Outside of having a tow truck, and simply carting it away, how do you propose to steal a vehicle that can't be driven without a key?

Re:Colored License Plates Scream "Steal Me!" (3, Insightful)

squiggleslash (241428) | more than 2 years ago | (#39074883)

I'm sorry, I don't understand. A regular car is usually worth tens of thousands of dollars too, and it's usable even by someone who doesn't own it with a minor modification to keyhole.

Yes, there's a lot of electronics in a self driving car, but the majority of those electronics are going to be useless outside of the context of... that car or a car like it.

Actually, I suspect it'll be more difficult to steal one of these things in practice. This is a car that drives itself. It needs access to GPS and up to date databases on traffic patterns to work properly. That means it'll be calling home on a regular basis, possibly even all the time, and giving away its location. Steal it, and you're guaranteed to be caught, convicted, and serving time.

Why not put this energy into public transport? (1, Interesting)

Anonymous Coward | more than 2 years ago | (#39074105)

I fail to grasp why we aren't investing time and energy in a ramp-up of the abysmal public transport options in the US. Self driving cars are a wonderful idea, but in the end they are a stop gap for the actual problem: there are more cars than available road capacity, and this will continue to increase.

Re:Why not put this energy into public transport? (2)

Oswald McWeany (2428506) | more than 2 years ago | (#39074541)

Self-driving cars could fit more cars on the road. They can travel closer together as they don't have the half-second danger-response processing a human has before applying the brakes.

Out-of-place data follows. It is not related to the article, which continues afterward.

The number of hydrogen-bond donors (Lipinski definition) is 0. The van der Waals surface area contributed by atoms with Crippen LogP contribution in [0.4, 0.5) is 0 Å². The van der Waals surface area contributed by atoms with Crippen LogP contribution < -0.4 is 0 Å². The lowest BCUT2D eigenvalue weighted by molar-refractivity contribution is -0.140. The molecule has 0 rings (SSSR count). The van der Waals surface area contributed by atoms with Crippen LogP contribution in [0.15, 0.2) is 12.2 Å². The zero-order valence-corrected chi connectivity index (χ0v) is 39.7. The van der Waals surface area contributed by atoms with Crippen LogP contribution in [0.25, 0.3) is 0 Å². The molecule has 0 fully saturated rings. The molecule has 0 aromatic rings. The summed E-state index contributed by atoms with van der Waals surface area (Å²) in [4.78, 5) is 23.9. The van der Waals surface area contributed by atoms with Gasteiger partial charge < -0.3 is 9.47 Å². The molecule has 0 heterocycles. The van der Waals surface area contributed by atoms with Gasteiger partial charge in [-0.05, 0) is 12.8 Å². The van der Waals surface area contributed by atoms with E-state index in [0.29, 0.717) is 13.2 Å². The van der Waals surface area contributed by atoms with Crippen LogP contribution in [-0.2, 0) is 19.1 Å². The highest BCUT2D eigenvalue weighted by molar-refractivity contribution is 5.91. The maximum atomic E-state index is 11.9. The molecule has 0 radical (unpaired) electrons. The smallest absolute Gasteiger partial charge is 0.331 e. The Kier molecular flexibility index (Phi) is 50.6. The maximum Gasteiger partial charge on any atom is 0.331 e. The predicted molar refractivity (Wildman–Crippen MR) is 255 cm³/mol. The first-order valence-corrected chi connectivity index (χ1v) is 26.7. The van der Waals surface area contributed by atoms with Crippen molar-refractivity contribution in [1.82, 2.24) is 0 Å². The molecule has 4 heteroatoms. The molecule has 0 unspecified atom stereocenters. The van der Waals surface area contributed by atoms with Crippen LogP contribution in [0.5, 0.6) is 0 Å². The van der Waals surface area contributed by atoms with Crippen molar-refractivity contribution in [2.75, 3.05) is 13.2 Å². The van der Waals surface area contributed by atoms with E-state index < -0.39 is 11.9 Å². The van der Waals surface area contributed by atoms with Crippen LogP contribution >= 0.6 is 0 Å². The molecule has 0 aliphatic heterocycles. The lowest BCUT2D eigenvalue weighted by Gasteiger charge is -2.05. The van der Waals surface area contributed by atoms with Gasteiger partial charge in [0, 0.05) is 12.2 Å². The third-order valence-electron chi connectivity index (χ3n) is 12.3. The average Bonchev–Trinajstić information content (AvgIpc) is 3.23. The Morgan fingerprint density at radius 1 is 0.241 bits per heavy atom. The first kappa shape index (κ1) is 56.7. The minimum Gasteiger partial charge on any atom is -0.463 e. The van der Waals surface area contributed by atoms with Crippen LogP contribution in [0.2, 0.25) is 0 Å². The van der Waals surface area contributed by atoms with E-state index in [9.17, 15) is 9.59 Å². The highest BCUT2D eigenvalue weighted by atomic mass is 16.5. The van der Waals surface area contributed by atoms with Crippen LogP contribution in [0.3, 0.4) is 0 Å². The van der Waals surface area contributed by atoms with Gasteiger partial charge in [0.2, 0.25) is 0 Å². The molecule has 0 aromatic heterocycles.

Given their faster response times- you need less road per car. So yes, they do deal with that problem.

Re:Why not put this energy into public transport? (1)

Dcnjoe60 (682885) | more than 2 years ago | (#39074605)

Self-driving cars could fit more cars on the road. They can travel closer together as they don't have the half-second danger-response processing a human has before applying the brakes.

Given their faster response times- you need less road per car. So yes, they do deal with that problem.

If your goal is to transport more people or merchandise efficiently and economically, then highways are inefficient regardless of whether the vehicles are self-driving or not. In order of efficiency, barge (going down stream), rail, road vehicle. Granted, individual vehicles have other benefits and conveniences, but those benefits don't deal with the problem of capacity.

Is this self driving yet ??? (0)

Anonymous Coward | more than 2 years ago | (#39074217)

Is this self driving yet ???

http://reviews.cnet.com/8301-13746_7-57360066-48/musk-tesla-model-s-on-track-despite-executive-departures/?tag=mncol;2n

Warmest regArds.

green = $$ for ambulance chasing lawyers (1)

Joe_Dragon (2206452) | more than 2 years ago | (#39074265)

green = $$ for ambulance chasing lawyers and in a crash if a auto car they will come at you full force.

Re:green = $$ for ambulance chasing lawyers (0)

Anonymous Coward | more than 2 years ago | (#39074431)

I've read this comment 5 times and I'm still not sure what you're trying to say. Please learn how to English.

Link to Proposed Regulation (1)

PatentMagus (1083289) | more than 2 years ago | (#39074365)

I couldn't find what they actually passed, but here's a link to what was proposed back in Dec. 2011. You'd think the Nevada DMV publicity droids would have posted links to what was actually passed ... sigh. Anyways, here it is:

http://www.dmvnv.com/public_meetings/R084-11.pdf [dmvnv.com]

Computer Driver Zones. (2)

Oswald McWeany (2428506) | more than 2 years ago | (#39074397)